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How can I pin multiple XAML objects from a UWP app?

A UWP app can run on Hololens unaltered and the user can pin the app. I'm not sure what level that would happen, but it seems you'd have a spatial anchor and a quaternion associated with the Page. Can I create additional XAML UI objects, say a Grid or Canvas that are pinned into the environment separate from the main app itself? I'd assume this is the case, but I haven't seen it specifically addressed in the online documentation. I'm thinking in terms of say a grid containing status and queue information that could be pinned over the printer I'm looking at across the room right now.

If this is the case, is there a list of which XAML controls can be placed into the holographic environment?

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  • @Brandon said:
    A UWP 2D app running on HoloLens runs as 2D projection on a frame that can be moved around the environment. From the app's perspective, it doesn't have any knowledge of how that frame is positioned in the environment. The 2D app doesn't have access to the spatial features -- the shell is doing all of this work.

    If you want access to spatial features like anchors, the app needs to have a holographic view (which means it's no longer limited to 2D). XAML only works in the 2D mode -- there is no XAML support within a holographic view. So when using XAML, you'll only be drawing 2D. XAML is still useful for holographic apps -- for instance, the keyboard uses this view.

    Do you expect a XAML app to be able to 3D aware at a future point? It seems to me that there would be a tremendous number of cases where a 2D XAML based pane would be useful. Most HUD type information makes sense in 2D. The character stats hovering over a D&D character don't need to be more than a 2D pane.

    I've heard many executives say, "A Windows 10 app is a holographic app", but if gaze, spatial mapping and the other holographic functions aren't exposed to the app, that statement is incorrect. Your execs should be saying "A Windows 10 app can run on Hololens, but isn't a holographic app."

  • The precise phrase is, "All holograms are UWP apps, and all UWP apps can be made into holograms." The path for an existing 2D app to become fully holographic and use features like spatial mapping is to add a holographic view. Right now XAML doesn't provide any way to present UI in holographic view. I can't comment on the future.

    As for the design point you're suggesting of a HUD, this is referred to as head locked or display locked content. This is bad and you don't want to do this as it makes your app experience uncomfortable for users.

    Some documentation pages worth reading:

  • I did not suggest anything be head-locked. I suggested that a spatial anchor and quaternion be associated with a XAML page/grid/canvas, I want to be clear on that. "HUD" was a poor choice of wording on my part. As an example, if I walk past a painting of Van Gogh's Sunflowers I want to pin a video of Van Gogh and Dr. Who on one side and a textual summary on the other. That doesn't require the XAML element to be 3D aware, just to have a position and orientation associated with it so it can be rendered in the correct place.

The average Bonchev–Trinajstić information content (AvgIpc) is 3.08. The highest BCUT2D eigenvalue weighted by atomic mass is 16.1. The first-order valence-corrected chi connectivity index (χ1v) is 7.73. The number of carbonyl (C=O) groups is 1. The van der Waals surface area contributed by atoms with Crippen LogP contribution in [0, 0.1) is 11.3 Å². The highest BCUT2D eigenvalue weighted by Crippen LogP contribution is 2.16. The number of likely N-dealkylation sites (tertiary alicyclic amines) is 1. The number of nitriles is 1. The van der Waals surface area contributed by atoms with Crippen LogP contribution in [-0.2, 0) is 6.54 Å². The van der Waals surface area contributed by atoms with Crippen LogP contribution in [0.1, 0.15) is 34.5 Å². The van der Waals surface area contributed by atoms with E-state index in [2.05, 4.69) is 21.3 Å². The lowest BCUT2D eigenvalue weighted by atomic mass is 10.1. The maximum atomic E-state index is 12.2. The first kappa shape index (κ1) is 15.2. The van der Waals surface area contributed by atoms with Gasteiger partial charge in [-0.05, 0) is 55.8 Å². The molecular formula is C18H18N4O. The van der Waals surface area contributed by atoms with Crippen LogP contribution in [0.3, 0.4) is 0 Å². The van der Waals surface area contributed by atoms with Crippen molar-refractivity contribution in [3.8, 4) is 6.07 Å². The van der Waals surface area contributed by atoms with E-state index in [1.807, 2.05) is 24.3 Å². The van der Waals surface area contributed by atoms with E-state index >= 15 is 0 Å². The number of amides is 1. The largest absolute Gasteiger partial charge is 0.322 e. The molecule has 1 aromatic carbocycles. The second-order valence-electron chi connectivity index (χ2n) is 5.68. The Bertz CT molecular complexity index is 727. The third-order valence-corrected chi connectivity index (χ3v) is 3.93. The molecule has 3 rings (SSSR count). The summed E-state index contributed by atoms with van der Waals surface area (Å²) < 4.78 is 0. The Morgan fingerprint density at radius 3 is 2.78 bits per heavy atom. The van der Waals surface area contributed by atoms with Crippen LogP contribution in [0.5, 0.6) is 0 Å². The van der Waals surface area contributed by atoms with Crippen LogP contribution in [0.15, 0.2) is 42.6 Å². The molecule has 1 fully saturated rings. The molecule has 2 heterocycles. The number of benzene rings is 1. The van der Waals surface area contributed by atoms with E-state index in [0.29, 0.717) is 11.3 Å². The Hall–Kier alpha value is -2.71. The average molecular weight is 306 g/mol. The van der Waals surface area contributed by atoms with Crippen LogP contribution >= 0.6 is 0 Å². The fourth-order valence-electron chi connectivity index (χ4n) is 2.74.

• @DougF said:
    A UWP app can run on Hololens unaltered and the user can pin the app.
    ...
    Can I create additional XAML UI objects, say a Grid or Canvas that are pinned into the environment separate from the main app itself?
    ...
    I'm thinking in terms of say a grid containing status and queue information that could be pinned over the printer I'm looking at across the room right now.

    @DougF with 2D UWP apps one option that I have explored with some success in the emulator is the Multi-view capability of UWP apps to create secondary view windows with the ApplicationViewSwitcher and CreateNewView apis.

    Those apis make creating secondary pinable windows a fairly easy task. The thing that didn't work for us with this approach (which isn't just a HoloLens limitation) was that UWP creates those secondary views on their own separate threads in
    secondary CoreApplicationView objects which unfortunately do not work with a single main ViewModel. In our case we have a need to bind all of our windows (primary and secondary) to a single centralized ViewModel. The ViewModel propertychange events blow up every time a property changes if secondary views are bound to that property.

    So.. if you can get by without databinding on those secondary views, or at least settle for binding independently to disconnected view models, I believe you can create a UWP 2D experience where a single app allows you to pin a "window" with a video on one side of a painting and a "window" with a text summary on the other.

    Here are a few links to get you started down that path:

    Be two places at once using multiple windows.

    Show multiple views for apps

    Windows Holographic User Group Redmond

    WinHUGR.org - - - - - - - - - - - - - - - - - - @WinHUGR
    WinHUGR YouTube Channel -- live streamed meetings

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